It is essential to both the rider and the horse that the tack fits properly. If it doesn’t fit comfortably or correctly, it will be painful for the horse, which may cause it to resist the aids given by the rider. A saddle should be specifically fitted to a horse, for some hard-to-fit horses you may need to have one made. Loose-fitting tack may fail to pass a given signal to the horse, or it may come off, causing a serious accident. If you have any doubts about equipment you are using, consult an expert from your local tack shop.
The saddle should lie straight on the horse’s back, resting on the ribs, not on the spine. The sides of the horse’s chest are nearly parallel at this point, and this helps to keep the saddle in place. The saddle must be fitted without a pad. It should not be so long that it puts weight on the horse’s loins. When the horse’s head is down, you should be able to see right through the gullet; the gullet is designed to keep weight the horse’s spine. Check that you can see through the gullet when the girth is fastened and when a rider is sitting on the horse. A chalk mark test can be done to ensure a proper fit. To conduct one, dust the saddle’s underside with chalk and place it on the horse. When you remove it, a chalk mark will show if the saddle touches the horse where it shouldn’t.
A saddle must be the same width as the horse’s shoulders. If it is too narrow, it will pinch the spine and restrict movement. If it is too wide, it will be low on the withers. The pommel lies over the withers. It must be high enough to allow the horse to lift its head up without causing the withers to press against the pommel. A well-fitting saddle sits securely even before the girth is fastened. If it moves around too much while you are riding, it will rub the horse’s back.
A cavesson noseband is fastened loosely, with room for two fingers between it and the nose. A drop noseband should be tighter, because it is meant to hold the bit in place and keep the horse from opening its mouth too wide. The noseband should lie about midway between the mouth and the projecting cheekbones. You should be able to fit two fingers below the cheekbone. The sidepieces of the noseband must not touch the horse’s eyes. The throatlatch must be long enough to allow four fingers between it and the horse when it is fastened. If it is tighter, it can interfere with the horse’s breathing. You should be able to fit two fingers under the browband. It must not pull the crownpiece and cheekpieces, but should allow them to lie in a straight line.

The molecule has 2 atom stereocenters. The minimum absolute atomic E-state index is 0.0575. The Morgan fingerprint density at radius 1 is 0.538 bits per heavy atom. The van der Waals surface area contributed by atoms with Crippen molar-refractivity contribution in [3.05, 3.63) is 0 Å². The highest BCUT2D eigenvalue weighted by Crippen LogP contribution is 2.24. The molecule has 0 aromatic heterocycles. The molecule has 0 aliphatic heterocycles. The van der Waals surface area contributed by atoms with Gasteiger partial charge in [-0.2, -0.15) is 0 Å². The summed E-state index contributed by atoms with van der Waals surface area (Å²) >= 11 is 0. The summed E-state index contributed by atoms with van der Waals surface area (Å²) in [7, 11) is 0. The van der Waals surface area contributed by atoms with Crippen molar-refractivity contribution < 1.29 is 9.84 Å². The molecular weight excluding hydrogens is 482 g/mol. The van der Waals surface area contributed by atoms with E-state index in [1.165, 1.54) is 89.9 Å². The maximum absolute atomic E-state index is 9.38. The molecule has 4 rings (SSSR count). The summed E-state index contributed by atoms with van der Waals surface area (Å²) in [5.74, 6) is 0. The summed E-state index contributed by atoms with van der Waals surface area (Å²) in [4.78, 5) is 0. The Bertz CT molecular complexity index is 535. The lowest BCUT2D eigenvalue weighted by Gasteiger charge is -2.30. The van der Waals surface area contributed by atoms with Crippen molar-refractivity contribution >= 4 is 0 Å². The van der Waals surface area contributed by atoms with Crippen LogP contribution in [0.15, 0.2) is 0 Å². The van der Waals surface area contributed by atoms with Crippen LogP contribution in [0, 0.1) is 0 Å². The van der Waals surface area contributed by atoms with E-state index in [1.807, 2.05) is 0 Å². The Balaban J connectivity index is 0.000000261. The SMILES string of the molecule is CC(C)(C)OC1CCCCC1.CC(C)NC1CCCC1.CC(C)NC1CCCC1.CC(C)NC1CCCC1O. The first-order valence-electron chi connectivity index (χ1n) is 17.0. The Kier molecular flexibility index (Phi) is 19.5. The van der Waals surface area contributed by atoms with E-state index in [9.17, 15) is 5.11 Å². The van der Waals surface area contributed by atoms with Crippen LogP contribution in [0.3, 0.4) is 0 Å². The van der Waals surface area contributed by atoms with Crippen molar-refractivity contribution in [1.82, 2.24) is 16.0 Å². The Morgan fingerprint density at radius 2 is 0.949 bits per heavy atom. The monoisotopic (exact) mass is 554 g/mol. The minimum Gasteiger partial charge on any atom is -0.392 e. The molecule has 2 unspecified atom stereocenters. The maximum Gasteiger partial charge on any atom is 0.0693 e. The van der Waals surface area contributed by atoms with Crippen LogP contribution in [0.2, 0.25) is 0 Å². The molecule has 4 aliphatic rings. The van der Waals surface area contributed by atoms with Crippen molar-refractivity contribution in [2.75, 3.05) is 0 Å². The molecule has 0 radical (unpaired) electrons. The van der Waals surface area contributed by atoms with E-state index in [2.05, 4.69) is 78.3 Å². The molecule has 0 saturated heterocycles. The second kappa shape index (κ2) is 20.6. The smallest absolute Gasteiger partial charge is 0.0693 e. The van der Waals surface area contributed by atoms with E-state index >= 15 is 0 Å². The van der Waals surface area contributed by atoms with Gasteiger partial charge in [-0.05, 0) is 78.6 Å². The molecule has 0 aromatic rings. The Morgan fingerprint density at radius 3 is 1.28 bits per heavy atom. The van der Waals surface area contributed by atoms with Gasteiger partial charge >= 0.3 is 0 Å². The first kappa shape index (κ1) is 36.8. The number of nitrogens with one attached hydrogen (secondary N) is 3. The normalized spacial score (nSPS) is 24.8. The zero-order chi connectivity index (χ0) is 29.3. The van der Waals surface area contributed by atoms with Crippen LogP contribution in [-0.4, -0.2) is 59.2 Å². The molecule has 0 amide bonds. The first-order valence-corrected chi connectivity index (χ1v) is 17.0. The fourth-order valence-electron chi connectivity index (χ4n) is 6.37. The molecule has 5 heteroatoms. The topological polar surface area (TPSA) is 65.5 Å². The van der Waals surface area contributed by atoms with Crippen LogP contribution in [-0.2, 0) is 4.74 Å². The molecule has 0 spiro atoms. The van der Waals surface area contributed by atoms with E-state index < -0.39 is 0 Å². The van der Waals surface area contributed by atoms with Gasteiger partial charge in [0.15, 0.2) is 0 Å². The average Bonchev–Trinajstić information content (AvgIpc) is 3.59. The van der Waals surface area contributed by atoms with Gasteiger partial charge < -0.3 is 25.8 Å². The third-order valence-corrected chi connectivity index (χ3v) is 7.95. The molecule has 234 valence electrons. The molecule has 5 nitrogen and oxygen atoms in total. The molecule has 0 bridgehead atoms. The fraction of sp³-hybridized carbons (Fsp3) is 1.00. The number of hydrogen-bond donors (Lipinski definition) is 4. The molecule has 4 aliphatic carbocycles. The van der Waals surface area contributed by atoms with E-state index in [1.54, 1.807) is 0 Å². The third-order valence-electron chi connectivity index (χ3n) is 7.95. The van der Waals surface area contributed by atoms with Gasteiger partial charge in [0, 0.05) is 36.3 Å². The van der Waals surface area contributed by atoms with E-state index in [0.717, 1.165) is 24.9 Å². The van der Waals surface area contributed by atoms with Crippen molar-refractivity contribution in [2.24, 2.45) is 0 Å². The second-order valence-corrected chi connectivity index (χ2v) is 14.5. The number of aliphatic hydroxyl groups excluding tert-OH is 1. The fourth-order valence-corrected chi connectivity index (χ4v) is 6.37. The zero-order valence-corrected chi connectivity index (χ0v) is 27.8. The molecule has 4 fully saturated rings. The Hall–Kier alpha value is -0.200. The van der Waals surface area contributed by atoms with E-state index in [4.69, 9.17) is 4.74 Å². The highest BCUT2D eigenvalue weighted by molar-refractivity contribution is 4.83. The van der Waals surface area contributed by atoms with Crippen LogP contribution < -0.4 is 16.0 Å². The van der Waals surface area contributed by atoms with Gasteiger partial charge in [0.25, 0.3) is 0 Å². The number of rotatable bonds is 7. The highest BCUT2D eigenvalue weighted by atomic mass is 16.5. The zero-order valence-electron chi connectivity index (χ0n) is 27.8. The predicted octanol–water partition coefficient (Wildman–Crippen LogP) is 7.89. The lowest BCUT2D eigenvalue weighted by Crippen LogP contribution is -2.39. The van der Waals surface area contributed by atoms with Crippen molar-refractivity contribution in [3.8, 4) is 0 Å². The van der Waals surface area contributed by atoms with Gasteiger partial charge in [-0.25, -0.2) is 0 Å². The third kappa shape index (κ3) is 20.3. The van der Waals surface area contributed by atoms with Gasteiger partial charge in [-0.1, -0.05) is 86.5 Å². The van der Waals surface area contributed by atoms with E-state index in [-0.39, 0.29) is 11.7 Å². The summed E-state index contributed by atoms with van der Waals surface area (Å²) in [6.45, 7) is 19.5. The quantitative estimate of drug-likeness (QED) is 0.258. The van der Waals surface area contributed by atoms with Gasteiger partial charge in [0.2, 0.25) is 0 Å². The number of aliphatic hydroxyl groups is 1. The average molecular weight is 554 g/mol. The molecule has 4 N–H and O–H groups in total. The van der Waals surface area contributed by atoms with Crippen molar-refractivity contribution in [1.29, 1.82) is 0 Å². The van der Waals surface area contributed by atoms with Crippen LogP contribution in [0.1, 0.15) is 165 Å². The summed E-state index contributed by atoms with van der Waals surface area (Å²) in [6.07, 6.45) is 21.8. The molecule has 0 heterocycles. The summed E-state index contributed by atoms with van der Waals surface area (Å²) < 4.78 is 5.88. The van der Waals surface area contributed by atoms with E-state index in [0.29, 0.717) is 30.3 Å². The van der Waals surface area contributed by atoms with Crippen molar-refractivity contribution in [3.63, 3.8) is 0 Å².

Look carefully at the bridle on the horse’s head from the front. Make sure that it is straight and positioned symmetrically on both sides. The browband should lie under the forelock; the noseband should sit on the bridge of the nose. A poorly fitting bit will be uncomfortable for the horse and can injure the mouth. All bits should lie in the corners of the mouth without wrinkling the lips too much; the horse should look as if it is smiling. If the bit is too high it will rub the corners of the mouth; if it is too low, it may hit the teeth. The mouthpiece should stick out ¼" on each side when you hold the joint straight in the mouth. If it is too wide, it will move from side to side and rub; if it is too narrow, it will pinch the lips.